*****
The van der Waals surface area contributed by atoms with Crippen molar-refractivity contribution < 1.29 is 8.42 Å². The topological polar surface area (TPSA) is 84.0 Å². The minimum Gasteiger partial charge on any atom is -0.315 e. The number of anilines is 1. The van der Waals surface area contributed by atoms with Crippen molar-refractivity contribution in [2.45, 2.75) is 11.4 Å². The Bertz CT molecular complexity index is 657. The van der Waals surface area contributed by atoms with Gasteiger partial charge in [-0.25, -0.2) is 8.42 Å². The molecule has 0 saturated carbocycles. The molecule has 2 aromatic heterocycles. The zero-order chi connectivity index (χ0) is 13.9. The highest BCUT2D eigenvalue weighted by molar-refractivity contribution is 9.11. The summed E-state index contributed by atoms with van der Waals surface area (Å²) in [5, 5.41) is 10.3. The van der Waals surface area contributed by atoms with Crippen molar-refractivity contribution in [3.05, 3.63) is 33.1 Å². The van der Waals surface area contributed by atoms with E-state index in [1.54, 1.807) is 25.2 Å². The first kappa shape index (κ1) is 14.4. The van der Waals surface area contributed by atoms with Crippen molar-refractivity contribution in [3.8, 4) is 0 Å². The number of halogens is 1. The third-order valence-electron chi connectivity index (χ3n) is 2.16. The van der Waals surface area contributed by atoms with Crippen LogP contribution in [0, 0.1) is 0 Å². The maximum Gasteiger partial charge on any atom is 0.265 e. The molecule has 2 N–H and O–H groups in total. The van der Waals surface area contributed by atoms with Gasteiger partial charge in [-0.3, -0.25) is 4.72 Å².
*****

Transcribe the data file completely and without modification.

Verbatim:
The van der Waals surface area contributed by atoms with Crippen molar-refractivity contribution < 1.29 is 8.42 Å². The topological polar surface area (TPSA) is 84.0 Å². The minimum Gasteiger partial charge on any atom is -0.315 e. The number of anilines is 1. The van der Waals surface area contributed by atoms with Crippen molar-refractivity contribution in [2.45, 2.75) is 11.4 Å². The Bertz CT molecular complexity index is 657. The van der Waals surface area contributed by atoms with Gasteiger partial charge in [-0.25, -0.2) is 8.42 Å². The molecule has 0 saturated carbocycles. The molecule has 2 aromatic heterocycles. The zero-order chi connectivity index (χ0) is 13.9. The highest BCUT2D eigenvalue weighted by molar-refractivity contribution is 9.11. The summed E-state index contributed by atoms with van der Waals surface area (Å²) in [5, 5.41) is 10.3. The van der Waals surface area contributed by atoms with Crippen molar-refractivity contribution in [3.05, 3.63) is 33.1 Å². The van der Waals surface area contributed by atoms with E-state index in [1.54, 1.807) is 25.2 Å². The first kappa shape index (κ1) is 14.4. The van der Waals surface area contributed by atoms with Crippen molar-refractivity contribution in [3.8, 4) is 0 Å². The number of halogens is 1. The third-order valence-electron chi connectivity index (χ3n) is 2.16. The van der Waals surface area contributed by atoms with Crippen LogP contribution in [0, 0.1) is 0 Å². The maximum Gasteiger partial charge on any atom is 0.265 e. The molecule has 2 N–H and O–H groups in total. The van der Waals surface area contributed by atoms with Gasteiger partial charge in [-0.3, -0.25) is 4.72 Å².